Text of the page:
Pope vs. populists: European election results highlight Catholic divisions
(NEWS ANALYSIS) A week after elections gave right-wing populists sweeping victories in the Catholic nations of Italy, Poland and France in the European elections, the biggest loser wasn’t the political left or moderate political parties. The side that suffered the biggest defeat was Pope Francis.
In Italy, The League party snagged 33 percent of the vote, a remarkable achievement given the country’s fragmented political system. The pro-European Democratic Party could only muster 22 percent of the vote, while the left-wing populist Five Star Movement finished third at 18 percent. The League victory highlighted the divisions within Roman Catholicism. Party leader Matteo Salvini — known for his nationalistic and anti-immigration rhetoric — didn’t shy away from his faith. On the contrary, he used church symbols to win seats.
It isn’t the first time in European history that the Catholic church — and the papacy — has been viewed with disdain. Over the past few years, the political populism that has enveloped Europe has sought to blame much of its social and economic misfortune on elites. While many of these elites traditionally hail from the political left, the doctrinal left — and with it the current Vatican hierarchy headed by Pope Francis — has also become a target in recent elections.
The election results capped off a bad week for the pontiff. While having to deal with populism undercutting Catholic social teaching, Pope Francis denied he knew about former Cardinal Theodore McCarrick’s history of sexual misconduct with seminarians in an interview with Mexican TV network Televisa. The scandal has plagued the papacy since last summer.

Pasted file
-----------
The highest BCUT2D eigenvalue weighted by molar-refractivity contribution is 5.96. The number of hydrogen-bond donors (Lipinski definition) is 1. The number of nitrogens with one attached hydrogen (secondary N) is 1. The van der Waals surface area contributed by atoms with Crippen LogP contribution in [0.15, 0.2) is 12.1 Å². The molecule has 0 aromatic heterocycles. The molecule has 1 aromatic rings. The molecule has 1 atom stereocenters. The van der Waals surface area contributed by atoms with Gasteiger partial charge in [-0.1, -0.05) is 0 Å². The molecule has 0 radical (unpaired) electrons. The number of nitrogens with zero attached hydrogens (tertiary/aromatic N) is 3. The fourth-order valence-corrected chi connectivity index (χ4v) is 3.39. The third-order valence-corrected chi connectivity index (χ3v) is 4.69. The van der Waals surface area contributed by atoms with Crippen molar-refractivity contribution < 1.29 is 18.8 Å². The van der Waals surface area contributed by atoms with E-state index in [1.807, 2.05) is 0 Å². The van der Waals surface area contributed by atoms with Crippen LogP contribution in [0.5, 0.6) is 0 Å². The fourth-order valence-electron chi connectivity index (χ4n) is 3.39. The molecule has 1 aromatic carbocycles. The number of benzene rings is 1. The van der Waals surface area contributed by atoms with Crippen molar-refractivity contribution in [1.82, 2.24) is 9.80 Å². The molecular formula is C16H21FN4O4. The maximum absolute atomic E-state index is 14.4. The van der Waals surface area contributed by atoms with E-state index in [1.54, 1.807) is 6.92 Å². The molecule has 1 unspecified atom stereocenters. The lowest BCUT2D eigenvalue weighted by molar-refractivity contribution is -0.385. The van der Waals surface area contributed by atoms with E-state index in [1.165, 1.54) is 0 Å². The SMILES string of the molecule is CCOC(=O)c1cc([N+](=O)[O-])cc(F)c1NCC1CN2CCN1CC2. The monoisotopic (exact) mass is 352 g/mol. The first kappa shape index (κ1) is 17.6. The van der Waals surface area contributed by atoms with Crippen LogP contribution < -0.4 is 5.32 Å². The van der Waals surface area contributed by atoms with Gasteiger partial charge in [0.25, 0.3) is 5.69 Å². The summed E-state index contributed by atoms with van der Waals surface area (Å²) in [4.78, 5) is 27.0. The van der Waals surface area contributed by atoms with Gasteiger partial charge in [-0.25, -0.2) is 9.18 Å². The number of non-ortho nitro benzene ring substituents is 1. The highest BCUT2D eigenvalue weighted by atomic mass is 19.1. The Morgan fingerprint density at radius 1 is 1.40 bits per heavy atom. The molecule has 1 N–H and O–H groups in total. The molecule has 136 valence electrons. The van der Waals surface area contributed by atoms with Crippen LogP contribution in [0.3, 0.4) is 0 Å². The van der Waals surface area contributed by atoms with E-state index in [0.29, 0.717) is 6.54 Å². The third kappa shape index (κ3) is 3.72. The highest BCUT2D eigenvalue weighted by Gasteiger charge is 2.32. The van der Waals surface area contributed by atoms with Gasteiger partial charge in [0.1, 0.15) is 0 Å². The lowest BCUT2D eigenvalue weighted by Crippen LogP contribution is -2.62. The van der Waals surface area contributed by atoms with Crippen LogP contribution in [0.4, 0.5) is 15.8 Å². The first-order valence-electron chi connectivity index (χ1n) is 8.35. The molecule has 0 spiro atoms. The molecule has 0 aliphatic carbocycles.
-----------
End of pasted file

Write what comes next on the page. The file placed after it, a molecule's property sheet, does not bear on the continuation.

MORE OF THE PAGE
The European election, contested every five years, firmly places populism among the continent’s most powerful political forces. Never shy about brandishing a rosary or invoking God’s help, Salvini has provided Italians with an alternative to the pro-migrant stance and the church’s traditional social teachings put forth by the pope.
“I thank the man up there — with no exploitations,” Salvini told reporters, while kissing a rosary he was clutching in his hand, as results came in on May 26.
The 751-seat European Parliament, headquartered in Brussels, represents the second-largest democratic electorate in the world (following India’s parliament). The outcome of last week’s election ignited a series of insults from both sides and only intensified the divisions among Catholics on the continent. Salvini called the results a win for law and order. His opponents called it a “Black Wave,” a reference to Benito Mussolini and fascism that took over Italy — and later most of Europe — in the 1930s.
Catholic social teaching, in part, calls for putting the needs of the poor and vulnerable first. This new brand of political populism, however, appeals to citizens who feel that their concerns have been ignored by the establishment.
In a tweet, Jesuit theologian Bartolomeo Sorge said of Italy’s current political situation: “Italy belong to the League, no longer is it a Christian nation. Those who support The League say, ‘Italians first,’ the Christian says, ‘Those who are abandoned first.’ All one needs to do is kiss Jesus in public. Judas did that.”
In response on his Facebook page, Salvini wrote: “Look at what this theologian wrote. All we need now is for someone to call for my excommunication [from the Catholic Church]… Onward with faith, respect and humility.”
Marco Politi, who has authored the book The Loneliness of Francis, told The Washington Post that Salvini is the first Italian post-World War II politician who has been “openly opposed to the social teaching of the pope.”
“Salvini has become in these last few years sort of an antipope,” he added. “In the last decades, he was never known as an especially engaged Catholic. But he has cleverly created an electoral bloc where there are believers and priests and even some undercover bishops.”
While there has been some recent talk of a Francis-Salvini meeting at the Vatican, Cardinal Gerhard Muller, former Prefect of the Congregation for the Doctrine of the Faith under former Pope Benedict XVI, said it is time for the Vatican — and many Italian bishops — to make peace with Italy’s deputy prime minister.
“In this moment, the church is engaged too much in politics and too little in faith,” he told the Italian daily Il Corriere della Sera in a recent interview. “A church authority cannot speak in such an amateur way about theological questions and especially it must not intrude in politics, when there is a democratically legitimized parliament and government as there is in Italy.”